1. Lots of things about the Shadar-kai bugged me. I always felt they were trying to out-Drow the Drow (who had been reduced to a cartoon anyway).

    But their society makes no sense really, but then again there are lot of real world societies that also leave me scratching my head.

    I like the no emotions/souls idea. Maybe the Raven Queen rescued these humans.

  2. The fae race aspect makes some sense, I think. Fae have bizarre and weird rules, so having an entire race/faction/court bargain or at least pay the price for someone else's bargain could work.

    On the other hand, the Raven Queen was once mortal. If she's staying around as the god of death, then the Shadar-Kai could be the remainder or descendants of her mortal followers. Which, at least in our home game, would have been the fae of the Winter Court, as she was formerly the Winter Queen. Though even in our home game, the entire race/court doesn't join her in the Shadowfell.

  3. @Timothy: There are aspects of real-world cultures that might confuse me, but nothing to this degree. I just imagine every member of shadar-kai society as the goth-kids from South Park.

    At any rate, that is probably what I will do: flavor them as imperfectly made first-attempts by a god giving life a shot, whether the god was just no good or trying to copy another god's design.

    @Svafa: I get that fey can have strange/bizarre rules, but they also tend to be good at making deals and coming out on top. This is what makes it strange that they got the short end of the stick; if anything I figure that they would have screwed the "dark power", or what have you over.

  4. That's true; fae do tend to always come out on top. It helps if that dark power is also fae, or formerly anyway, but that's our home game colouring my perceptions. That being said, I've still not found a good fit for shadar-kai in our home game and tend to use revenants instead.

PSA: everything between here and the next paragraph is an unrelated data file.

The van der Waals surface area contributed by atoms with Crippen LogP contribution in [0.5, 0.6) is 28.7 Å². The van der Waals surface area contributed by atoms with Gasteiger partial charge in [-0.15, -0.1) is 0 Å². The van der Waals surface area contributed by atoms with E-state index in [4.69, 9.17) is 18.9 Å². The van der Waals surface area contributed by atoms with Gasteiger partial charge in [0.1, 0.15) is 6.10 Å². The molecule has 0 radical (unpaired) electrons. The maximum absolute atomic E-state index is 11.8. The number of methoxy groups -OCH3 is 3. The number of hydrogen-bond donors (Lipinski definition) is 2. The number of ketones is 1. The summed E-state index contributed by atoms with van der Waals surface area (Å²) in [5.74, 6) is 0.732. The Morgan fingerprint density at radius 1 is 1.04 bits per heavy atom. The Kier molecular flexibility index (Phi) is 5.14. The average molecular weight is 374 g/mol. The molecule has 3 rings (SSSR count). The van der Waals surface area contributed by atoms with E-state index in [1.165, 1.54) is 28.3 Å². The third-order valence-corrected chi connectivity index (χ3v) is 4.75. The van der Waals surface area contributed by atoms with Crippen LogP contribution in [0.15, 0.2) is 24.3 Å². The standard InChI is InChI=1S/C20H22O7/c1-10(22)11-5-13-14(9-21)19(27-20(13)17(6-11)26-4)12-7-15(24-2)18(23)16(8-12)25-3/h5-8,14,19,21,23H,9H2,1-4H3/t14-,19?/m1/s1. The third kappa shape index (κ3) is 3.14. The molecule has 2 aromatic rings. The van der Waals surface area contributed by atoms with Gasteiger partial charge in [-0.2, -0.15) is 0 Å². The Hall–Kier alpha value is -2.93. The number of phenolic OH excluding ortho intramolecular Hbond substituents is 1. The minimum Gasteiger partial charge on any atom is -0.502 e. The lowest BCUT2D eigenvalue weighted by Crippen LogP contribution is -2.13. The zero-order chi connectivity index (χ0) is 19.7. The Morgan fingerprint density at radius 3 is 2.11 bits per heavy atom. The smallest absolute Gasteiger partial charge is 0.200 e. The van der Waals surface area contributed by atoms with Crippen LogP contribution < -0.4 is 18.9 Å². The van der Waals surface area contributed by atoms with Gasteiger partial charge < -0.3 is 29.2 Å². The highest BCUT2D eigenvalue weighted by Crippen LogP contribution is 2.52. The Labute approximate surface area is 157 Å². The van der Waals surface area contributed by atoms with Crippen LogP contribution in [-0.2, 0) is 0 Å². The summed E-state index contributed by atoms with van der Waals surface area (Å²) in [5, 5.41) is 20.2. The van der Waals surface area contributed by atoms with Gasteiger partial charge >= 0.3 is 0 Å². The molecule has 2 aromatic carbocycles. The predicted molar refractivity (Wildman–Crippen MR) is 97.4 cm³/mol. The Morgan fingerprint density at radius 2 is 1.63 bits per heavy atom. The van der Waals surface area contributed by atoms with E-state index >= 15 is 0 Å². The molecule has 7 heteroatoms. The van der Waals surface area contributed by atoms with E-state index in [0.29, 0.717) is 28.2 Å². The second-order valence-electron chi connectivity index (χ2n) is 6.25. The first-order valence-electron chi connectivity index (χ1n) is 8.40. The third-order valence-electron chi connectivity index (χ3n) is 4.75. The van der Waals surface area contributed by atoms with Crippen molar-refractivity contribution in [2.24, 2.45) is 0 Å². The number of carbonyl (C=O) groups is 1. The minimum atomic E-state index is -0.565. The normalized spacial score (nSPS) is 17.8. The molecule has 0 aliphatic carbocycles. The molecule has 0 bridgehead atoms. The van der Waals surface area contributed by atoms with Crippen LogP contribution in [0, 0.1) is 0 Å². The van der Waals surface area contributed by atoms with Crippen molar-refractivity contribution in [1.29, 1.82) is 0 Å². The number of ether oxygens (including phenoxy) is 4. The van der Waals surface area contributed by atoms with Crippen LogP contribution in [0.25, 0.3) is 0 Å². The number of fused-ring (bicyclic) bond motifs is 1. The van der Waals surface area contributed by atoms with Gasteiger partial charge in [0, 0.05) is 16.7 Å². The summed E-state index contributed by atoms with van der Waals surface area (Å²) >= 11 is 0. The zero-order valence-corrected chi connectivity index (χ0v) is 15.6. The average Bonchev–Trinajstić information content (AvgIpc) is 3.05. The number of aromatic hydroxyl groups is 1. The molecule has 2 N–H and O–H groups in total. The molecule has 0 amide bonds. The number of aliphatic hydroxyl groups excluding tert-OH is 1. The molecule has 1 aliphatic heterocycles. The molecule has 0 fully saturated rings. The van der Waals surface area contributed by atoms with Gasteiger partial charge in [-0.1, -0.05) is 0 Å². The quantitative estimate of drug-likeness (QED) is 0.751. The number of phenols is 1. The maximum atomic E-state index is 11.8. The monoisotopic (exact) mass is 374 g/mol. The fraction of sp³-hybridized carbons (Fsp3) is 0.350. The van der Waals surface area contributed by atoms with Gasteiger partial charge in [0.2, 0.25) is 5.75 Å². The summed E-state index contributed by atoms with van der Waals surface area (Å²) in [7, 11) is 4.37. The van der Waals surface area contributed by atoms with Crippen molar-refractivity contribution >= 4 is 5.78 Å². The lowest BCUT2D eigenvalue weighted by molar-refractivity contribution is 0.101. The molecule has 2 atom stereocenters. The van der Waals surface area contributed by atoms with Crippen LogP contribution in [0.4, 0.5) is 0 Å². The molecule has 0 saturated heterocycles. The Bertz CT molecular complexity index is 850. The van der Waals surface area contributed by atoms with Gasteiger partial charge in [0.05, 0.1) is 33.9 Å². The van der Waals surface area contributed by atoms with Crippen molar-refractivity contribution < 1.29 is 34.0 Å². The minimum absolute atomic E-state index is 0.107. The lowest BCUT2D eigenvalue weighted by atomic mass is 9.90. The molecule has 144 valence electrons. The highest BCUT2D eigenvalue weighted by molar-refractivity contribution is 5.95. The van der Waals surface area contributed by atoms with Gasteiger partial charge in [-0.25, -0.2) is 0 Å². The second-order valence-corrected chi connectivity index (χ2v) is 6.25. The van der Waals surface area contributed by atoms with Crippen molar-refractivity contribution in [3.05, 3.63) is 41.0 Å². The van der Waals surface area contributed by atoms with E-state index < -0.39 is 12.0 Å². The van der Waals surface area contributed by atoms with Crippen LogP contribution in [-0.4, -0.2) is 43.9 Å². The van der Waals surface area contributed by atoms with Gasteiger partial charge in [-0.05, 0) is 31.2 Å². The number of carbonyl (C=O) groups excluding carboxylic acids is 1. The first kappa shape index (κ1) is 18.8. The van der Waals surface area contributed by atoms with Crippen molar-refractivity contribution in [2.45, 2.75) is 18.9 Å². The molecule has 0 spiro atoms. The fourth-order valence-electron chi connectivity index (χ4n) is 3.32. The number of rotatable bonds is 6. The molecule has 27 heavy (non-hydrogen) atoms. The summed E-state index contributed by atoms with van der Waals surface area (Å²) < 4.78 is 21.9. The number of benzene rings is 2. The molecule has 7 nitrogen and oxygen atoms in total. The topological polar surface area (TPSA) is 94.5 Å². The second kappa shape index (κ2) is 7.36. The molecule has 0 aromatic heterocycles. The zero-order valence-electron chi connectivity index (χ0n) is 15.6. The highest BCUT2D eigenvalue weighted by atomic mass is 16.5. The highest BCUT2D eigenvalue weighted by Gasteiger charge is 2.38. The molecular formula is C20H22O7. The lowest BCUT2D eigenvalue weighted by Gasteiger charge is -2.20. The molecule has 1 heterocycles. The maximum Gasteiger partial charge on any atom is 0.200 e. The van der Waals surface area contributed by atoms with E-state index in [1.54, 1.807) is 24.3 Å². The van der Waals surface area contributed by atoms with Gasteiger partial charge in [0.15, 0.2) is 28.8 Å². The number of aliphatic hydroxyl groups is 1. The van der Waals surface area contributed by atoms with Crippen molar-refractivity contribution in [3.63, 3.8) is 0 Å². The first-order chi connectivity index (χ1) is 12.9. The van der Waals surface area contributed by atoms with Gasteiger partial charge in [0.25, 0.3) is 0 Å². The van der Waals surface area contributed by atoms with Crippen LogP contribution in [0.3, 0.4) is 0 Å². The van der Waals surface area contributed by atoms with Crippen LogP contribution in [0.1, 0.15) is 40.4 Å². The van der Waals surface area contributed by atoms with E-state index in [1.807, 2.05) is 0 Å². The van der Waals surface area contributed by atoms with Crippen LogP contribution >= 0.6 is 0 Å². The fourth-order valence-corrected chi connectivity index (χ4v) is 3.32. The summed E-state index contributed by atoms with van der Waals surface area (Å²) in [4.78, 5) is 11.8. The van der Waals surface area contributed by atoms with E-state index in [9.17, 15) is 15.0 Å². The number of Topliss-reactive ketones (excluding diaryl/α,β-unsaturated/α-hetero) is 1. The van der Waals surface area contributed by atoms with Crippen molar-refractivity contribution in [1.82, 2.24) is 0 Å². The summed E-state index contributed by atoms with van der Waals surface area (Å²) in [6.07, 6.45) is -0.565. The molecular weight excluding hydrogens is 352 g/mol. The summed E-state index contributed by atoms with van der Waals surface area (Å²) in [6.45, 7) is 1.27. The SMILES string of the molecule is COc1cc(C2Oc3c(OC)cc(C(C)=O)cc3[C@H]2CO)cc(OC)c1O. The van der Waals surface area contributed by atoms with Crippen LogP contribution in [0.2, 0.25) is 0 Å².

5. Making the dark power also a fey would make it easier for me to accept, and I also prefer revenants. :-)

  6. I personally think 4.e was a failure, but what they did to the Shadar-kai was even bigger. I am a 3.5e guy to the core, but as I was looking for the racial bonuses for Shadar-Kai I found the 4.e version of it, they murdered it. all of it. I don't know if they changed the lore on them too, but the lore you're giving here isn't the story I know for Shadar-kai.

  7. So they are not fae, they are human, they went to shadowfell because its the location of the raven queens domain. The race originally was subject to the previous god of deaths abuse of the dead, and whenever the raven queen vanquished him and became the new queen of death the race pleaded for their coping with death and the fear of the afterlife. Pledging to the goddess to be the loyal subjects to her, being in return *blessed* with a longer live and no longer the state of fragile. 5e in the dark arts players companion.